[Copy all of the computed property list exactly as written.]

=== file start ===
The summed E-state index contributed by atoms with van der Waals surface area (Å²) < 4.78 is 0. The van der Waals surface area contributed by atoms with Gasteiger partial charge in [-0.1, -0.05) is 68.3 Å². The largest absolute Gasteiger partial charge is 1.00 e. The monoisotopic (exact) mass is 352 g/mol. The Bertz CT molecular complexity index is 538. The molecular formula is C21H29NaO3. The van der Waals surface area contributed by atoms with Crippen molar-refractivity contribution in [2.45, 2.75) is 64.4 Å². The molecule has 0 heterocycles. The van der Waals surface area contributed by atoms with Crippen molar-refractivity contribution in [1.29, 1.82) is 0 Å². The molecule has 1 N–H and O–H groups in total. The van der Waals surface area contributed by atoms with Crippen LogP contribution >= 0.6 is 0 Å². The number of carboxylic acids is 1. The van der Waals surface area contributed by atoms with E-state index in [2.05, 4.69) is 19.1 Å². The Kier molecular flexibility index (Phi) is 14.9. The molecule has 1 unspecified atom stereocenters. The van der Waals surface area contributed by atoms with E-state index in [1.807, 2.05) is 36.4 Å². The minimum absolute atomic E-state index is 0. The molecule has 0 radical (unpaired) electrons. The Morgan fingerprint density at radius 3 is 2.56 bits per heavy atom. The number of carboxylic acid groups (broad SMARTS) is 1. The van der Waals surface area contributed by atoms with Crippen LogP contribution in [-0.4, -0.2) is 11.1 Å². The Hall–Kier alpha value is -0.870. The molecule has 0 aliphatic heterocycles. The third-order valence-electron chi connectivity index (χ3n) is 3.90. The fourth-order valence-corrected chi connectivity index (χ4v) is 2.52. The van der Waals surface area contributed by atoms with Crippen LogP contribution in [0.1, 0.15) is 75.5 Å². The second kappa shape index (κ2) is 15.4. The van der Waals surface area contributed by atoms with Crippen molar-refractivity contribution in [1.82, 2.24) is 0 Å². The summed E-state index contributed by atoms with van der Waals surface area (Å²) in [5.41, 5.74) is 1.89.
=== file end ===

The summed E-state index contributed by atoms with van der Waals surface area (Å²) < 4.78 is 0. The van der Waals surface area contributed by atoms with Gasteiger partial charge in [-0.1, -0.05) is 68.3 Å². The largest absolute Gasteiger partial charge is 1.00 e. The monoisotopic (exact) mass is 352 g/mol. The Bertz CT molecular complexity index is 538. The molecular formula is C21H29NaO3. The van der Waals surface area contributed by atoms with Crippen molar-refractivity contribution in [2.45, 2.75) is 64.4 Å². The molecule has 0 heterocycles. The van der Waals surface area contributed by atoms with Crippen molar-refractivity contribution in [1.29, 1.82) is 0 Å². The molecule has 1 N–H and O–H groups in total. The van der Waals surface area contributed by atoms with Crippen LogP contribution >= 0.6 is 0 Å². The number of carboxylic acids is 1. The van der Waals surface area contributed by atoms with E-state index in [2.05, 4.69) is 19.1 Å². The Kier molecular flexibility index (Phi) is 14.9. The molecule has 1 unspecified atom stereocenters. The van der Waals surface area contributed by atoms with E-state index in [1.807, 2.05) is 36.4 Å². The minimum absolute atomic E-state index is 0. The molecule has 0 radical (unpaired) electrons. The Morgan fingerprint density at radius 3 is 2.56 bits per heavy atom. The number of carboxylic acid groups (broad SMARTS) is 1. The van der Waals surface area contributed by atoms with Crippen LogP contribution in [-0.4, -0.2) is 11.1 Å². The Hall–Kier alpha value is -0.870. The molecule has 0 aliphatic heterocycles. The third-order valence-electron chi connectivity index (χ3n) is 3.90. The fourth-order valence-corrected chi connectivity index (χ4v) is 2.52. The van der Waals surface area contributed by atoms with Crippen LogP contribution in [0.1, 0.15) is 75.5 Å². The second kappa shape index (κ2) is 15.4. The van der Waals surface area contributed by atoms with Crippen molar-refractivity contribution in [1.82, 2.24) is 0 Å². The summed E-state index contributed by atoms with van der Waals surface area (Å²) in [5.41, 5.74) is 1.89.